Data from: Fuel for the pace of life: baseline blood glucose concentration coevolves with life history traits in songbirds
Cite this dataset
Tomasek, Oldrich et al. (2018). Data from: Fuel for the pace of life: baseline blood glucose concentration coevolves with life history traits in songbirds [Dataset]. Dryad. https://doi.org/10.5061/dryad.jc56n4r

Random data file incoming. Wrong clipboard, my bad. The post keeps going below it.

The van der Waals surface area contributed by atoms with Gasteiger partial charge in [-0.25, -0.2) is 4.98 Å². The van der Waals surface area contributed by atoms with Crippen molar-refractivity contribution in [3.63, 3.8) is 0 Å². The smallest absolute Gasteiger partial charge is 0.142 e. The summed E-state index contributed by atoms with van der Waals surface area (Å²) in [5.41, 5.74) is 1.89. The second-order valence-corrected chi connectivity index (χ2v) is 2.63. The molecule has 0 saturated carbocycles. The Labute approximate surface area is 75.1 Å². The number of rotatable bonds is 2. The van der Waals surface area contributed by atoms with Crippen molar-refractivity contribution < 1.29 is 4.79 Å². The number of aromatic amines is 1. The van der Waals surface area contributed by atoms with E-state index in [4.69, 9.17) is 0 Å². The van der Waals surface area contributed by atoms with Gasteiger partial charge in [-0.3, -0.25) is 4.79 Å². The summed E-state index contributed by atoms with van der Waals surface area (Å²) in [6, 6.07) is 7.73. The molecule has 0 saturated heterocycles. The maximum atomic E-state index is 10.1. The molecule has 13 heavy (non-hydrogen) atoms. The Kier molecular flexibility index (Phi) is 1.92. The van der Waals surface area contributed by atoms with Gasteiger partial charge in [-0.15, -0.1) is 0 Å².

1. It has been proposed that life histories have coevolved with a suite of physiological and behavioural adaptations, termed pace-of-life syndromes (POLS). Here, we hypothesise that basal concentration of blood glucose (G0), a major source of energy circulating in vertebrate blood, may constitute a key component of POLS. 2. To test this hypothesis, we measured G0 in 30 passerine species and tested its covariation with body mass and other life history traits. Importantly, body mass is a major life history determinant and, when its effect is controlled for, there may be no single fast-slow life history continuum in birds comprising both fecundity and lifespan. Hence, we used individual life history traits, rather than principal component analysis, to characterise life history variation in our analysis. 3. In support of G0 life history coevolution, we found G0 to be negatively correlated with body mass and positively with reproductive investment in a single clutch across 30 passerine species. Higher G0 in females suggests that the energy demands of clutch production and incubation may be an important selection force driving coevolution of G0 with reproductive output. 4. In contrast, G0 was not associated with maximum lifespan, suggesting that high G0 may not constrain evolution of longevity. This implies that long-lived species can evolve physiological adaptations preventing harmful effects of high glucose concentrations, known to cause pathologies and accelerate ageing. 5. In addition, G0, but not basal metabolic rate (BMR), was negatively correlated with migration distance, attesting to evolutionary changes in energy metabolism in long distance migrants. Our results further suggest that the links between body mass, reproduction and G0 are not mediated by BMR and that G0 is associated with fast-slow life history variation more closely than available BMR data. 6. A species life history is determined to a great extent by body mass. When this effect is controlled for, only those traits related to reproduction (but not lifespan) constitute the principal axis of life history variation in birds. Hence, the coevolution of G0 with body mass and reproductive output evidenced in our study indicates that G0 constitutes an important physiological component of POLS.